One of my favorite things to use in my garden beds, is newspapers. Who says old copies of the Leaf Chronicle can't be useful? Do you think the Leaf's circulation numbers go up when people can find other uses for the newspapers? Other than going into the recycling bin at Bi-County? These plants are definitely up on the news in Clarksville!
I was preparing this garden bed for mulch and began early on a very cold morning to lay down all of these newspapers. The gentlemen delivering and spreading the mulch did not know what to think of all of the newspapers.
They questioned me, "Are newspapers better than landscape fabric and plastic?"
I explained, "Yes, no doubt about it."
"Because I said so! No, really because the newspapers allow the soil to breathe. When the soil breathes microbial activity and all sorts of organic decomposers (earthworms, millipedes, and good bacteria) are able to work more efficiently. As an added benefit, the newspapers break down slowly and add organic matter to the soil."
The gentlemen were fairly impressed, but I could tell they were still skeptical. It is that way sometimes when a person gets used to doing things a certain way. Their way is six inches of mulch over plastic, plants, trees and anything else in the way. Then get the leaf blower out and blow off the mulch to make it look neat. Yes, the garden really does look neat, but six inches of mulch over plastic is not good for the garden.
"Won't the paper rot under the mulch?" they asked.
"Yes, I hope so."
"Then what is the point?"
"In my experience the newspapers can last one year or more when you lay down 5-6 layers and the newspapers are so much better to garden with than plastic. You usually need to reapply mulch after a year anyhow, just add some more newspapers instead of piling it on the plastic."
I never use the shiny papers, only the normal newsprint. Ink color does not matter in my garden as long as it not shiny. The point of using newspapers is when I want to plant more plants I can easily cut through the newspaper and I don't have to fight with plastic. In the meantime, the newspapers provide that extra barrier against weeds that mulch alone cannot handle.
"Won't the weeds come through the plastic?" the men asked.
"Yes, don't you still get weeds with plastic?"
"Yes. Oh. What do you do then?"
"Weed! You will still need to weed your garden no matter what type of mulch you use, unless of course you pour a slab of cement, then you will have to weed the cracks in the cement!"
Been there-done that! I prefer pulling weeds from mulch covered newspapers. Then when the tenacious dandelions grow through that one little crack in the mulch, I can easily stick my fishtail hook deep into the soil and get that little bugger. If there is plastic under the mulch, guess what happens? I stick my fishtail hook in and hit plastic-which when you want it to give way it does not, and when you want it to stay intact, it also does not. Go figure.
"Are you sure it is okay to spread the mulch on the newspapers?"
"Yes, please. And while you are at it, spread it where the newspapers are not as well."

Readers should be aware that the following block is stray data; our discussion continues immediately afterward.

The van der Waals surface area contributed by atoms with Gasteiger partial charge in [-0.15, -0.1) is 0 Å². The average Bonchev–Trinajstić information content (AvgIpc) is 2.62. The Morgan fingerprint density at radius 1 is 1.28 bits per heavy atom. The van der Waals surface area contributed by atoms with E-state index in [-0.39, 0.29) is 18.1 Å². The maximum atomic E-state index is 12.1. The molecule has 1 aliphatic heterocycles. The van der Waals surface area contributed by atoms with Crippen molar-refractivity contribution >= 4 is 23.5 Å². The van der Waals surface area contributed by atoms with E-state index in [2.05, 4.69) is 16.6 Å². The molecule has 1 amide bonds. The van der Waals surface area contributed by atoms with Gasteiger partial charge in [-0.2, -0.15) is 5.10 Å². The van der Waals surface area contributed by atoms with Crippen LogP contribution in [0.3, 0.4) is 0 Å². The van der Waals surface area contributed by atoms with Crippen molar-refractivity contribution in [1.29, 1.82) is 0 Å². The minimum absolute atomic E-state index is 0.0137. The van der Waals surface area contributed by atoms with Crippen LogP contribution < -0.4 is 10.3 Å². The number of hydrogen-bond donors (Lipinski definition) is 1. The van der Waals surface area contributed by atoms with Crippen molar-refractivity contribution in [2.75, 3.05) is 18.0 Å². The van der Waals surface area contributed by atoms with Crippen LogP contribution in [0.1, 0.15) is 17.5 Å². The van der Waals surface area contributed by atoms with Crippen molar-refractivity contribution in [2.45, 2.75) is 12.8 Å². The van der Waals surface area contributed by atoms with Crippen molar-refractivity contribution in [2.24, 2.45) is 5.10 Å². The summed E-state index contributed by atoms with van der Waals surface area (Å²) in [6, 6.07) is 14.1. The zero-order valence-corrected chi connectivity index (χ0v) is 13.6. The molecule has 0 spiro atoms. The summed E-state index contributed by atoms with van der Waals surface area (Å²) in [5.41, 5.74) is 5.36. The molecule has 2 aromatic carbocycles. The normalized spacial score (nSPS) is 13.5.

Newspapers are such a helpful barrier they can delay plants from coming up under them. Therefore, I do not use newspapers over perennials or bulb beds. If I do, I leave spaces or tear the paper over the plant. Even if I mistakenly place newspapers over plants, when they begin their spring growth I can easily see the plants pushing the newspaper up. I then tear the newspaper to allow the plant to come through. Simple. No scissors needed and no great amount of force. The areas to the front of the garden are full of established perennials, bulbs and irises, I did not want them covered with newspapers.
I truly could not garden without mulch or the newspapers under the mulch. If you do not have a collection of newspapers you can use brown paper bags (even better than newspapers because it is hardier, just be careful you don't make it too thick and use only two layers of the brown paper-not two bags). I even know some gardeners who use brown cardboard. I haven't actually used cardboard so I can't vouch for it's worthiness, but I think it would work fine and still beat plastic and landscape fabric any day.
I guess that if all things were equal between plastic landscape fabric and newspapers, that is they both allowed the soil to breathe the same and microbial activity was not reduced, then I would still use newspapers. Here is the biggest reason, newspapers rot, landscape fabric and plastic do not. When we pile mulch on our gardens, the mulch slowly decays. We pile more on and the process continues until we have about 4-6 inches of great decayed matter sitting on top of plastic. Now the weeds are growing in great organic matter on top of the plastic and some poor unlucky gardener is going to have to fish out all of that plastic. If you use newspapers they will decay and you will never have to fish out an artificial barrier between good organic matter and your soil. I mean, afterall, it is about the soil and we want it to be healthy.
So the next time you are getting ready to toss that old Leaf Chronicle, think of your plants and let them get the news too....and maybe increase the Leaf's circulation numbers while you are at it!
in the garden....reading the paper.